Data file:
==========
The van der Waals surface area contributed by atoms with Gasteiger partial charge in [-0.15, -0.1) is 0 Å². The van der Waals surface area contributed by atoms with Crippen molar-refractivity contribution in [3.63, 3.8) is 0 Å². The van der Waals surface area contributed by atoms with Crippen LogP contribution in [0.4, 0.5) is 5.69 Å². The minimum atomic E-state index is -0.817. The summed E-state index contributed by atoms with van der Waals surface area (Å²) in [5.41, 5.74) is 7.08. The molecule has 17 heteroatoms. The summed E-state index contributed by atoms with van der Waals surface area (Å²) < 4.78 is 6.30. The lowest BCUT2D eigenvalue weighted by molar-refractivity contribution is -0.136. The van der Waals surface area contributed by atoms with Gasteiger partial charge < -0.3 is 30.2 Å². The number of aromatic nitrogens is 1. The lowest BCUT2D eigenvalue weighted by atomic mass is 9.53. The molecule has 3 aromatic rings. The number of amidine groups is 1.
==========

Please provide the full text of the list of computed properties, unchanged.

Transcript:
The van der Waals surface area contributed by atoms with Gasteiger partial charge in [-0.15, -0.1) is 0 Å². The van der Waals surface area contributed by atoms with Crippen molar-refractivity contribution in [3.63, 3.8) is 0 Å². The van der Waals surface area contributed by atoms with Crippen LogP contribution in [0.4, 0.5) is 5.69 Å². The minimum atomic E-state index is -0.817. The summed E-state index contributed by atoms with van der Waals surface area (Å²) in [5.41, 5.74) is 7.08. The molecule has 17 heteroatoms. The summed E-state index contributed by atoms with van der Waals surface area (Å²) < 4.78 is 6.30. The lowest BCUT2D eigenvalue weighted by molar-refractivity contribution is -0.136. The van der Waals surface area contributed by atoms with Gasteiger partial charge < -0.3 is 30.2 Å². The number of aromatic nitrogens is 1. The lowest BCUT2D eigenvalue weighted by atomic mass is 9.53. The molecule has 3 aromatic rings. The number of amidine groups is 1.